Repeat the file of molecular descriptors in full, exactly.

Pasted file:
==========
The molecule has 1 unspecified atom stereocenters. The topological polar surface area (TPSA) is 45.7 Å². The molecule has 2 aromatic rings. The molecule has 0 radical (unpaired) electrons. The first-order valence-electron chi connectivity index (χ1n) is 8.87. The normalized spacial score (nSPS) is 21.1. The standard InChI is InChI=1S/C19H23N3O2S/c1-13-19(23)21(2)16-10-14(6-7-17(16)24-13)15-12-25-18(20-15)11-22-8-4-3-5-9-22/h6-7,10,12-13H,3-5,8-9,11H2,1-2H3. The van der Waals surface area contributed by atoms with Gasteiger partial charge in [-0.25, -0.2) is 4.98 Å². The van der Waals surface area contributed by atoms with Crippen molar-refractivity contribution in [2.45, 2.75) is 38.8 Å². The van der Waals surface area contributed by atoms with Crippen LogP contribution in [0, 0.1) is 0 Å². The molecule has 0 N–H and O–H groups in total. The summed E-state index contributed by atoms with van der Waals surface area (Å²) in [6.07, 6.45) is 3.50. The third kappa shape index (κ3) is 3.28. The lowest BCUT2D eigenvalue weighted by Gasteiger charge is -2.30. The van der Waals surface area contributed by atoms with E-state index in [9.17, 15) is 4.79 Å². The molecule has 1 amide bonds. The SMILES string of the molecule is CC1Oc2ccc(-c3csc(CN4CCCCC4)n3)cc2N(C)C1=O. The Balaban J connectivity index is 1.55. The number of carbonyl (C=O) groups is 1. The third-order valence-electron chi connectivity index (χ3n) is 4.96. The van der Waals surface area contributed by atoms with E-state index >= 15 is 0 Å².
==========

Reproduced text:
The molecule has 1 unspecified atom stereocenters. The topological polar surface area (TPSA) is 45.7 Å². The molecule has 2 aromatic rings. The molecule has 0 radical (unpaired) electrons. The first-order valence-electron chi connectivity index (χ1n) is 8.87. The normalized spacial score (nSPS) is 21.1. The standard InChI is InChI=1S/C19H23N3O2S/c1-13-19(23)21(2)16-10-14(6-7-17(16)24-13)15-12-25-18(20-15)11-22-8-4-3-5-9-22/h6-7,10,12-13H,3-5,8-9,11H2,1-2H3. The van der Waals surface area contributed by atoms with Gasteiger partial charge in [-0.25, -0.2) is 4.98 Å². The van der Waals surface area contributed by atoms with Crippen molar-refractivity contribution in [2.45, 2.75) is 38.8 Å². The van der Waals surface area contributed by atoms with Crippen LogP contribution in [0, 0.1) is 0 Å². The molecule has 0 N–H and O–H groups in total. The summed E-state index contributed by atoms with van der Waals surface area (Å²) in [6.07, 6.45) is 3.50. The third kappa shape index (κ3) is 3.28. The lowest BCUT2D eigenvalue weighted by Gasteiger charge is -2.30. The van der Waals surface area contributed by atoms with E-state index in [9.17, 15) is 4.79 Å². The molecule has 1 amide bonds. The SMILES string of the molecule is CC1Oc2ccc(-c3csc(CN4CCCCC4)n3)cc2N(C)C1=O. The Balaban J connectivity index is 1.55. The number of carbonyl (C=O) groups is 1. The third-order valence-electron chi connectivity index (χ3n) is 4.96. The van der Waals surface area contributed by atoms with E-state index >= 15 is 0 Å².